10 November 2018

PerfectIt

Here is an exchange of Facebook messages and emails with Daniel Heuman, CEO & Founder of Intelligent Editing Ltd.
Twitter: http://twitter.com/intelligentedit
Facebook: http://www.facebook.com/PerfectItSoftware

I posted my first impression using the contact link:
I just tested PerfectIt and sent them some feedback. It reads:
This is not a request for support, just feedback. I tested your app and found it to be a complete waste of time. It appears to be totally incapable of distinguishing between simple successions of words like "armour plated" in "the ship is armour plated" and qualifiers like "armour-plated" in "an armour-plated ship". Utterly useless. You don't appear to have worked out the difference between grammar and consistency.
PerfectIt CEO Daniel Heuman responded promptly saying:
Thanks for looking at PerfectIt. I'm sorry it's not for you.

On that error, our philosophy is that human beings make the best decisions about grammar and language, and they always will. So the software doesn't try to check grammar. Instead, it shows possible errors and leaves everything up to the user. So you're absolutely right. It won't understand the difference between "armour-plated" and "armour plated" in that context. However, it has an onscreen warning about adjectival compounds so that users know to look out for it. The only alternative would be to have the software check it. Would you really trust a machine to understand differences in grammar and language?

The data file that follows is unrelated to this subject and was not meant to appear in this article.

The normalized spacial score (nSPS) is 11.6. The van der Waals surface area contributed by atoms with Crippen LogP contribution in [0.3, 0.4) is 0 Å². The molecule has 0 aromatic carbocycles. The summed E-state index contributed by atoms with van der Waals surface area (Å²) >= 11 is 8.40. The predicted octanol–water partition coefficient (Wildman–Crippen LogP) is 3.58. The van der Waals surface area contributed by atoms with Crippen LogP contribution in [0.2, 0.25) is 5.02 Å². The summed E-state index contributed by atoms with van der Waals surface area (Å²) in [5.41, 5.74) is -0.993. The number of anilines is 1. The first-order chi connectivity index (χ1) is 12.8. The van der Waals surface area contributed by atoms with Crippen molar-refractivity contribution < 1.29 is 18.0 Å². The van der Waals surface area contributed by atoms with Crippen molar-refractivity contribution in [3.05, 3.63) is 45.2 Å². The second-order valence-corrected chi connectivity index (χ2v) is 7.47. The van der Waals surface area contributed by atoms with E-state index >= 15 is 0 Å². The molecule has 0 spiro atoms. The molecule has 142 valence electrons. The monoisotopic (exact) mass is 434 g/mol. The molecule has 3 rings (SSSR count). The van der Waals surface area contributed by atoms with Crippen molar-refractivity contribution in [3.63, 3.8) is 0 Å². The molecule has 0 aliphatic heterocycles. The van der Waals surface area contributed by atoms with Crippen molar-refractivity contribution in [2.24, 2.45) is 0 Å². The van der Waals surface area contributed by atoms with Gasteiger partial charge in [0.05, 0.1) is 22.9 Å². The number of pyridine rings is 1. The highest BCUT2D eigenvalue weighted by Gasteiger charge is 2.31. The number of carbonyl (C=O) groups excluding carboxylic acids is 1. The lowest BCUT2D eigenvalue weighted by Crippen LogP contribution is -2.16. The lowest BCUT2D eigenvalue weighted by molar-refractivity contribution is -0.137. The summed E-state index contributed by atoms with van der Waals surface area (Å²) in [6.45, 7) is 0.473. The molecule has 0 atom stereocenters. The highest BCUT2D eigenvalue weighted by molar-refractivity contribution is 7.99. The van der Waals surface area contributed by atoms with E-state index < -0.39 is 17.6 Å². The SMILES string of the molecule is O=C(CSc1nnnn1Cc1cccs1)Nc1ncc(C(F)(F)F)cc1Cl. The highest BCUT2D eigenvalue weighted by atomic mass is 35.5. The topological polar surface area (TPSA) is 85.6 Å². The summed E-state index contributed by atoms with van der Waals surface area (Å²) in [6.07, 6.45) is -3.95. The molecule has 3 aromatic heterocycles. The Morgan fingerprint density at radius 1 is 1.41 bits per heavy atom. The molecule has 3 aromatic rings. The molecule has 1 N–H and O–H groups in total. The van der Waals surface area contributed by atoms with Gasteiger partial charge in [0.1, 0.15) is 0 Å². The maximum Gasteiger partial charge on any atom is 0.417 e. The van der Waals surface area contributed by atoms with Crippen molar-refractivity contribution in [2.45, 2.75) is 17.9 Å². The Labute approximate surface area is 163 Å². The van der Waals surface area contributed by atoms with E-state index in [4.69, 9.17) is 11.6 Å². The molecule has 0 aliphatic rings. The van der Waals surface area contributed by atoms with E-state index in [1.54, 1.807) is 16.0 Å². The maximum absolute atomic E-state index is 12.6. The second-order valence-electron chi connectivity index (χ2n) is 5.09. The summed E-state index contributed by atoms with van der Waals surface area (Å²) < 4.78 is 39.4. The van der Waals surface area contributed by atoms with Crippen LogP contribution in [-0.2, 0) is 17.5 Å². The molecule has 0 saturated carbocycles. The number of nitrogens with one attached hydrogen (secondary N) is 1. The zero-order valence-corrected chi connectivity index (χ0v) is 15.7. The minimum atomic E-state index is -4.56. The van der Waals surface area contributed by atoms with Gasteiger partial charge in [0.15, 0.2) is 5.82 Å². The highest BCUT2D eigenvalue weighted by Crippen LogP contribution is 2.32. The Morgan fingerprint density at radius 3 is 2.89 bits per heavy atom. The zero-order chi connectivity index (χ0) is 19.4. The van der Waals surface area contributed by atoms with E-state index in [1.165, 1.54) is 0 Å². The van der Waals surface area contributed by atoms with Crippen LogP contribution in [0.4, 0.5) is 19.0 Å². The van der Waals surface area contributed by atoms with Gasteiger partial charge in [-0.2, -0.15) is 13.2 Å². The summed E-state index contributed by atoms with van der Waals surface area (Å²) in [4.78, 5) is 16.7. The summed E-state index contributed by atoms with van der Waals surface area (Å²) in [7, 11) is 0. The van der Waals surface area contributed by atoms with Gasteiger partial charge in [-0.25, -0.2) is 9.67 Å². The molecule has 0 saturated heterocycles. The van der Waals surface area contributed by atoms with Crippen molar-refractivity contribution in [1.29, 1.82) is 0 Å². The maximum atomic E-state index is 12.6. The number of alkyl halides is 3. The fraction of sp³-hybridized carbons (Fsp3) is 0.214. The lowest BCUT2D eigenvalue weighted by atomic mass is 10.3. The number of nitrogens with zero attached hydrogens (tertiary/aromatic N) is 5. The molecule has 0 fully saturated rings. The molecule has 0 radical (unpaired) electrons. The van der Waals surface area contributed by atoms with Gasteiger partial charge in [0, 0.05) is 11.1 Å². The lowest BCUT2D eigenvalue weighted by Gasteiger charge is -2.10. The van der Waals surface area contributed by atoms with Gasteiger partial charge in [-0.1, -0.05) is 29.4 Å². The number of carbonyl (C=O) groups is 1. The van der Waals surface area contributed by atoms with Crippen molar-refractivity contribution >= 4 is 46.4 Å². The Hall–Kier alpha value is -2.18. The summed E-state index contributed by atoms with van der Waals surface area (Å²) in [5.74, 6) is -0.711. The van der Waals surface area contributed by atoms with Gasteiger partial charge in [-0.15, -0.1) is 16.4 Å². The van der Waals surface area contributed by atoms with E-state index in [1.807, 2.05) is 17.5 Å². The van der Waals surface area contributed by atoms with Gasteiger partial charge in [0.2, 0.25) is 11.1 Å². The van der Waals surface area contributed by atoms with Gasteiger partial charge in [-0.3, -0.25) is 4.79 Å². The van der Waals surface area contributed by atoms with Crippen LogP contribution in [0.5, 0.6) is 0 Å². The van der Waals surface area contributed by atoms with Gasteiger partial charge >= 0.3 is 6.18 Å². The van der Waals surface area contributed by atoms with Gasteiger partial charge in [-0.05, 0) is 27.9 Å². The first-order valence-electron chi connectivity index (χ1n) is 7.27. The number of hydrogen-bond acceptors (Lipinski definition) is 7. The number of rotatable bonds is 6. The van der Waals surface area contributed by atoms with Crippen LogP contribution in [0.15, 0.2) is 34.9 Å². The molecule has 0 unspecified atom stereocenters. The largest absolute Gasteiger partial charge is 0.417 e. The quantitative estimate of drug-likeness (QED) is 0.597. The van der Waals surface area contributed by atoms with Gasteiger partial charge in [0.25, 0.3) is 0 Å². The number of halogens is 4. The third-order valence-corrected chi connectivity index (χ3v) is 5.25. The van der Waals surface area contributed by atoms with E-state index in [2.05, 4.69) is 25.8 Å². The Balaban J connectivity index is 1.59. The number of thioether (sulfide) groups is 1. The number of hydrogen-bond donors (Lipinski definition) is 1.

As I say, I'm sorry we couldn't win your business. It sounds like you have a deep understanding of grammar, so I would have hoped that you'd really like the philosophy behind the program. We're always working to reduce the false positives it shows, so I hope you'll consider us again in a few years.
Best wishes,
I followed up with:
For my first test, I had PerfectIt scan a highly technical text of 30,500 words (sample articles can be viewed here) containing 845 hyphens, one of which turned out to be misplaced. PerfectIt queried every single one of these plus many hundred of word strings that were not adjectival compounds. Tedious, to say the least. Your excellent reply has at least given me the urge to test other aspects. Let me add, however, that where technical writers and translators are concerned, software that pretends to check hyphen but cannot distinguish between adjectival compounds and similar strings of words in other contexts simply fails to make the cut. If I have helped you to clarify this for others that might be useful. One more point, when viewing your site and installing the software I didn't see any indication as to which languages PerfectIt can analyse.
Then with:
Daniel.
Thanks again for your prompt reply via Facebook.
I will shortly place our exchanges on my blog.